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The Singapore Model: How it works

25/07/2011 03:38 (997 Day 23:16 minutes ago)


After some 51 years as Prime Minister and later as Senior Minister in Cabinet, Lee Kwan Yew, the indomitable nation-builder of Singapore, stepped down from politics and government a few months ago.




His son, educated at Harvard in public administration with a  military background as Brigadier  is in power.  Lee Kwan legacy is that he created a highly robust, resilient, intelligent and highly effective society of some 4 million people with almost zero resources. When he broke away from the Malaysian Federation to form the tiny Singapore republic of hardly 800 with total dependence on Malaysia for water, he had to call upon the very best resource to produce the economic miracle which is Singapore today. His best bet was on human capital development and total discipline, from the top Minister to the man who opened the gate to his prime ministerial compound. There was no exception.

I lived and worked in Singapore for some 7 years, half way through Singapore’s growth. This was a nation that was driven by sharp economic planning, futuristic modelling, robust education and development policies with a social conscience and a law and order system which was a pride of Asia. With hardly any opposition in Government and a one-party rule, he eradicated corruption and put the public service on the forward drive. The nation celebrated various campaigns, year after year, which extolled the virtues of hard work, meritocracy, keeping the city clean and “boy-or-girl, two is enough”. Lee was often accused by the West of being a dictator, for resenting political dissent, whipping graffiti artists, banning long-haired hippies from entering Singapore, banning chewing gums because the residues could not be properly disposed, and massive  cash fines and jail sentences for the smallest crimes. Soon, he had created a nation whose GDP rose to some 300 billion a year, had total infrastructure and facilities and a per capital income equal to that of developed nations in the West.

Dubbed Singapore Inc, the Singapore Model was unique, totally and unashamedly Lee Kwan Yew.  It is a new brand of free market capitalism with a communist-socialist twist,  where most Singaporeans were an integral and obedient part of the state apparatus and how it wished to function. From the schools to the factories, from the shipyards to the public service,  individual and collective contribution to the nation was driven home as a sacred mantra. And, in the grand wisdom of the sage, the nation’s own free thinking guru, Lee decided that it is the state that must lead wealth creation, harness limited resources, preserve it for its own people and feed them when the nation runs dry of cash.

And so the Singapore Model of economic development aggressively let the State apparatus take control of critical components of economic development. It created Temasek, sovereign wealth management fund which invested across many corporations, giving them massive strength in their technology and operations. It owned  and operated the main arteries of the economy: Singapore Airlines, Singapore Port, Airport , Housing Development Board which supplied 90% of Singapore’s housing,  Singapore Telecom, Singapore Government Investment Corporation which invested in and outside the country, trading arm Intraco, Development Bank of Singapore, the Singapore Transport Board with all it buses, the Undergorund trains, the national universities and schools and through Temasek, plugged its investments into bio technology, consumer electronics and a number of profitable ventures.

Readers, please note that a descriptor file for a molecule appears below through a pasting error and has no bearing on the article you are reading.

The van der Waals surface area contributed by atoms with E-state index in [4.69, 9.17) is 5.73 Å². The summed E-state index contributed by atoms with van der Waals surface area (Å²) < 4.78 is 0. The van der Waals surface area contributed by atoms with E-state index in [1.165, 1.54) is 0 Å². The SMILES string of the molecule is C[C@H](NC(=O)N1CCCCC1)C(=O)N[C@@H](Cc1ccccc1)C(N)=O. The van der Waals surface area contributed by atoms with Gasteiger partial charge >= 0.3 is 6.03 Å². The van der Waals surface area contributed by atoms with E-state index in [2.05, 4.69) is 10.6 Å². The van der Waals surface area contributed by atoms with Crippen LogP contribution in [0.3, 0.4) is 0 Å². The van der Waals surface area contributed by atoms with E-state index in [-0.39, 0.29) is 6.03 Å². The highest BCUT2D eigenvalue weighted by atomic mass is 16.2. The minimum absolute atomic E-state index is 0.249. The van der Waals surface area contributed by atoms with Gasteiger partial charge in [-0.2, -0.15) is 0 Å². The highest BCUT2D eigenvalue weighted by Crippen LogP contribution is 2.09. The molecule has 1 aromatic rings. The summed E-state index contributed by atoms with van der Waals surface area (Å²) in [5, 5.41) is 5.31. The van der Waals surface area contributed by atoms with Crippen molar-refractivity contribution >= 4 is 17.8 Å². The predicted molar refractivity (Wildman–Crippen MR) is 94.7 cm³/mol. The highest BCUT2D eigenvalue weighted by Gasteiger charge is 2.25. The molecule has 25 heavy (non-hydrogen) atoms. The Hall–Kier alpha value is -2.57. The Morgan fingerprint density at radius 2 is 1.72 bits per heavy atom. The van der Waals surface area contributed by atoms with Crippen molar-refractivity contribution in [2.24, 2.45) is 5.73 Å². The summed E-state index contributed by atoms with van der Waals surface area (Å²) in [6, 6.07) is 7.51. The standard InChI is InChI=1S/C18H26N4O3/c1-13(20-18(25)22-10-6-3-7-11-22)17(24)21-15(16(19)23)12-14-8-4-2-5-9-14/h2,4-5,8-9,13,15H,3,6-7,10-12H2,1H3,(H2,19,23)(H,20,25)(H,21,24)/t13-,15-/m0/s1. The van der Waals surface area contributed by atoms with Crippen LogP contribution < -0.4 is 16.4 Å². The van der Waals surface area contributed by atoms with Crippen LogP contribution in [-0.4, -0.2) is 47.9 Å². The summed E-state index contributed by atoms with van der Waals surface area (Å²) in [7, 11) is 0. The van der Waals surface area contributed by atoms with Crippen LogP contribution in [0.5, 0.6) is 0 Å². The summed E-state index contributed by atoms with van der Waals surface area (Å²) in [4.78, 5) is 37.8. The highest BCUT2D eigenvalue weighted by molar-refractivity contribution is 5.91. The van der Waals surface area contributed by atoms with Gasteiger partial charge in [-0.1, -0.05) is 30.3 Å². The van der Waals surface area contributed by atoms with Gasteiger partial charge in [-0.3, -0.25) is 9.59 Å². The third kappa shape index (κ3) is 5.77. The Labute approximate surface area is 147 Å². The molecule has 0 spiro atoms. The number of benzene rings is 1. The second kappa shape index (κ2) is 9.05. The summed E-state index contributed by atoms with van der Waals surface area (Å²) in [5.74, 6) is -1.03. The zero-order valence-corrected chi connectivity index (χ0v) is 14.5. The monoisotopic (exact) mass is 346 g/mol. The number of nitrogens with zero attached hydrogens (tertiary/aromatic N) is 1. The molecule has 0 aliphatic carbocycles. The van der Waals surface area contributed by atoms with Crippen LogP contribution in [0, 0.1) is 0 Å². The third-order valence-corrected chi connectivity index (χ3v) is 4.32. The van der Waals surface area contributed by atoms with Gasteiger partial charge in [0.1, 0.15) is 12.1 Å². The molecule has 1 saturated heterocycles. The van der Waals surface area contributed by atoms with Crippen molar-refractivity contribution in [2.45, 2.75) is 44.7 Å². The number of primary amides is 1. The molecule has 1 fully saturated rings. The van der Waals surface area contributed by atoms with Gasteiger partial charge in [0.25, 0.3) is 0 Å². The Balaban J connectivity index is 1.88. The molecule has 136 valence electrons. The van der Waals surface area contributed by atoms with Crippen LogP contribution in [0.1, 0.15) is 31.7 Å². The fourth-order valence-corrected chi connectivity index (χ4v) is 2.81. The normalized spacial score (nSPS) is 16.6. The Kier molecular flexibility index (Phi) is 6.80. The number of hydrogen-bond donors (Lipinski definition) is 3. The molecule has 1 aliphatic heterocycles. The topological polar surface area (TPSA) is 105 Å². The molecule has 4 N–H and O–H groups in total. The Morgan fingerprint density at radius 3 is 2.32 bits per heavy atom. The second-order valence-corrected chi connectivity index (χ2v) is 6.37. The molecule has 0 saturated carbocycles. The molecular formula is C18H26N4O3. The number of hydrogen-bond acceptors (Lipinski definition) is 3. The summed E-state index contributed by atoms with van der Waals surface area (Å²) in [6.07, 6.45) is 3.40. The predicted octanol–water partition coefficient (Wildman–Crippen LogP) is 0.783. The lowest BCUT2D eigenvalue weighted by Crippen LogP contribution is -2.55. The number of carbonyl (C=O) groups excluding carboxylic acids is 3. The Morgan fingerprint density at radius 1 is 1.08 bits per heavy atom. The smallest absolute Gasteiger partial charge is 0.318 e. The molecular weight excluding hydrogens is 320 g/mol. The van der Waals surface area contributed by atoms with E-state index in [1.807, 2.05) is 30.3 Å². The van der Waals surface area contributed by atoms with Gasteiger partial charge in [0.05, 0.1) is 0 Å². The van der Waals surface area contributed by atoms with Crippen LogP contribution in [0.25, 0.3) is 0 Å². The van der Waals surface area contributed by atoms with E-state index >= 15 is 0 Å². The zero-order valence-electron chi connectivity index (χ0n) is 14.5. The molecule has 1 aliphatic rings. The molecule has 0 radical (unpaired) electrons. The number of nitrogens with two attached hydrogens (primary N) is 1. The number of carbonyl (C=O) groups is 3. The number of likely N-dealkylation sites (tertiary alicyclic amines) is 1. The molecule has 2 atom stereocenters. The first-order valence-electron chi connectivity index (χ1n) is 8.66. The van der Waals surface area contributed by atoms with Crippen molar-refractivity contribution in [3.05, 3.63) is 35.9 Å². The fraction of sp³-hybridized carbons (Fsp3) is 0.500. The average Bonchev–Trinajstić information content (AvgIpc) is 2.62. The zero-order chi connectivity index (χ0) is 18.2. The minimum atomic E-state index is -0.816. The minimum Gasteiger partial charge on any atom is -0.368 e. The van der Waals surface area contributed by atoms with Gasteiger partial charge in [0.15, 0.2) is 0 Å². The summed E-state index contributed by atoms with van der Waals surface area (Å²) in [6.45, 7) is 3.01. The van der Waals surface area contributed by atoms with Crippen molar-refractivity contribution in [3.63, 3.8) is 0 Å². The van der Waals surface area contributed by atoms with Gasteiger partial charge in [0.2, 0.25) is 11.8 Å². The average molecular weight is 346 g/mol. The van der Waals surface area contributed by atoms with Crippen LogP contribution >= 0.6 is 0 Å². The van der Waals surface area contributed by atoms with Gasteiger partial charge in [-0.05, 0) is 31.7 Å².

Today, over 60% of the $300 billion GDP is from state owned and state-linked enterprises that gives Singapore a certain stability, even in times of financial and other crisis. The Singapore model was based on the assumption that the State could own and operate any business better than any private venture could do. The miracle is that Lee proved his theory right. A state minister is on an average wage of $1m per year and senior executives and staff are often paid higher wages, inducing top private sector executives to drift toward public sector jobs.

Singapore’s strength has been its capacity to run the public services with the highest level of efficiency, manned by top specialists in each area of activity. It also had the savvy to harness limited resources and increase individual savings through the Employment Provident Fund which requires compulsory savings from workers and mandatory contributions from employers totalling 40 per cent gross wages.

What is even more exciting about the Singapore model is that it is dynamic, that it is futuristic and it has through the years, developed highly rated core competencies among its people.

Despite the government’s lead role in business and economic development, Singapore enjoys the freest market in the world and is ranked first in the world for Ease of Doing Business. The Singapore model is not about competition between state and private sector, but about the state showing the private sector how businesses can be conducted, how limited resources can be harnessed and applied, how a strategic location, however small, can be planned to offer significant comparative advantages.


Guy de Fontgalland is President of Eurasia Management House in Georgia. He is a Harvard educated investment banker who has worked internationally for over 25 years in senior positions in commercial banks, World Bank group and with UNDP. 

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